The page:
A Comprehensive “How-To” about Moving Irritating Items

You Move Me Vancouver Island’s List of Complicated (uniquely west coast items) You Don’t Know How The $%^ to Move:


1. Wooden Canoes

As movers on the west coast, we have moved our fair share of “adventure gear” and sporting equipment, but there really isn’t a more difficult item to move than a wooden canoe. As they go, old wooden canoes are generally heavy and run a very easy risk of damage. Scapes, dents and holes are all considerations to take into account when packing one of these onto a moving truck, let alone figuring out the space requirements to pack such an odd shape!

The most important thing you can do to protect an old wood canoe is ensuring you cover the exposed sides with moving pads. Create a barrier between those wood surfaces and anything else that might rub up against it. In terms of space, finding an opportunity to stack it up above your other items, on a level surface, will make it so you can maximize the available space lengthwise in the truck. Once the canoe is secured up on top, you can strap it down and head out!

2. Cider/Homebrewing Equipment

Nothing says Vancouver Island resident quite like owning, and moving, your own personal micro-brewery. Whether it is making beer, cider, wine or mead, west coast residents love a good DIY project with alcohol. This specialized, and oh so hip equipment can be very fragile and may sometimes come with challenging parts to pack and move. Some of these items might include: glass carboys, oily bottle-jacks, haphazard bags of sugar/yeast/hops and some questionably assembled set-ups that give would give Rube Goldberg a run for his money.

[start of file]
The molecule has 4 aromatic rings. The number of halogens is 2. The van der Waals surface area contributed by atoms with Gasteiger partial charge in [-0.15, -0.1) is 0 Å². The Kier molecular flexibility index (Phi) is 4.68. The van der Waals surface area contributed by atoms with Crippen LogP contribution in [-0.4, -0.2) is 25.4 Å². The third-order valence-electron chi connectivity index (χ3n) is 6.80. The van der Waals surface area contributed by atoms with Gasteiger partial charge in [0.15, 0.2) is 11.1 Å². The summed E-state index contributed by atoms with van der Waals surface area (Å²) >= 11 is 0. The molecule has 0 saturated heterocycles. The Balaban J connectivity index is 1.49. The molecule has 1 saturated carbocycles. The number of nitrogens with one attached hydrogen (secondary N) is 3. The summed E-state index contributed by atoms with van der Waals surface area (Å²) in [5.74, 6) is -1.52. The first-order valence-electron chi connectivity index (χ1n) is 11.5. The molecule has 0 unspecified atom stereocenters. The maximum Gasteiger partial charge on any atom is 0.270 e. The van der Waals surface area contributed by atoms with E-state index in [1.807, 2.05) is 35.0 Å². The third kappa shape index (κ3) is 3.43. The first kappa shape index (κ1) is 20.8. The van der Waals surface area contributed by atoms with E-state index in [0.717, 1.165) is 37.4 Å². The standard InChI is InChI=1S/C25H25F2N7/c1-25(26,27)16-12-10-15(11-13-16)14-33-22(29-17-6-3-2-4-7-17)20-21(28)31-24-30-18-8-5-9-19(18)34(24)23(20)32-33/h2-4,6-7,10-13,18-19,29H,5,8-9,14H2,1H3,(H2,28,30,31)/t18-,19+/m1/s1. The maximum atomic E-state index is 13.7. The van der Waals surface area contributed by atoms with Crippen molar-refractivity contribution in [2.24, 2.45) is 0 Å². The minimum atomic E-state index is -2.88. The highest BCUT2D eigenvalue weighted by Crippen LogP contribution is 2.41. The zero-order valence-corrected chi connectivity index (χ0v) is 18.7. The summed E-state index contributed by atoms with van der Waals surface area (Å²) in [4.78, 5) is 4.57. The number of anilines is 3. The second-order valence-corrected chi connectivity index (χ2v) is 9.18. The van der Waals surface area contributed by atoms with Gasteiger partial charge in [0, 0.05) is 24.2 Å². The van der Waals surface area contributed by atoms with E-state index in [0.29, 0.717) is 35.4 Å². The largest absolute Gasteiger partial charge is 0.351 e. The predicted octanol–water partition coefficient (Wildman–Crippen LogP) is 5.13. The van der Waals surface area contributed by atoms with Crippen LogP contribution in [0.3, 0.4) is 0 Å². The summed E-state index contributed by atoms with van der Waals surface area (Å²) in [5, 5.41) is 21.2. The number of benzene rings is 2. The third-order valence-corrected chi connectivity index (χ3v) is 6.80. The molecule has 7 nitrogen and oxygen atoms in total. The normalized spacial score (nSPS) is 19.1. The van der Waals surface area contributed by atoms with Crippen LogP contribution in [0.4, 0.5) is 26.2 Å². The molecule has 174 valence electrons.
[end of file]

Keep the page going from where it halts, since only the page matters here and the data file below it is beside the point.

The key with moving this type of sketchy item is to isolate anything that leaks, drips, or moves. With the carboys, it is best to have them secured in an area where they won’t shake, rattle or roll. We would recommend putting some cardboard between carboys to prevent the glass bumping up on eachother non-consensually.

With those oily or potentially messy items, wrap them tighter than a Tacofino burrito in an old plastic bag (I know living on the west coast means a lot of reusable bags, but you must have at least ONE Red Barn bag somewhere). Then pack them into a box, ideally on their own.

As for your insane gear set-up, your best bet is to secure any parts that may move or shift during lifting and carrying. The more stable and stationary you can make it, the better it will be for packing and storing.

3. Bikes, Bikes and you guessed it, MORE BIKES

Living on Vancouver Island is great because the climate is typically temperate and allows for some amazing year round cycling. Riding bikes is a great, eco-friendly, healthy and relatively accessible hobby. What they don’t tell you is that cycling is a serious addiction, not to be taken lightly. What started as just a fun beach cruiser will turn into a road bike, then next thing you know you’ve got a:

  • Mountain bike
  • Cycle-cross bike
  • Enduro bike
  • Downhill bike
  • Bike polo bike
  • Rainy day bike

And the list goes on! Unless you want to take the time to dismantle each of your bikes (which runs the risk of lost parts and headaches), trying to stack/pack bikes into a moving truck can be a real hassle. The way to avoid mental distress about this is to leave those bikes for last. Bikes are great because:

  1. They stack really well on their side above all your other packed items
  2. They can typically fit nicely right on the end of a well packed truck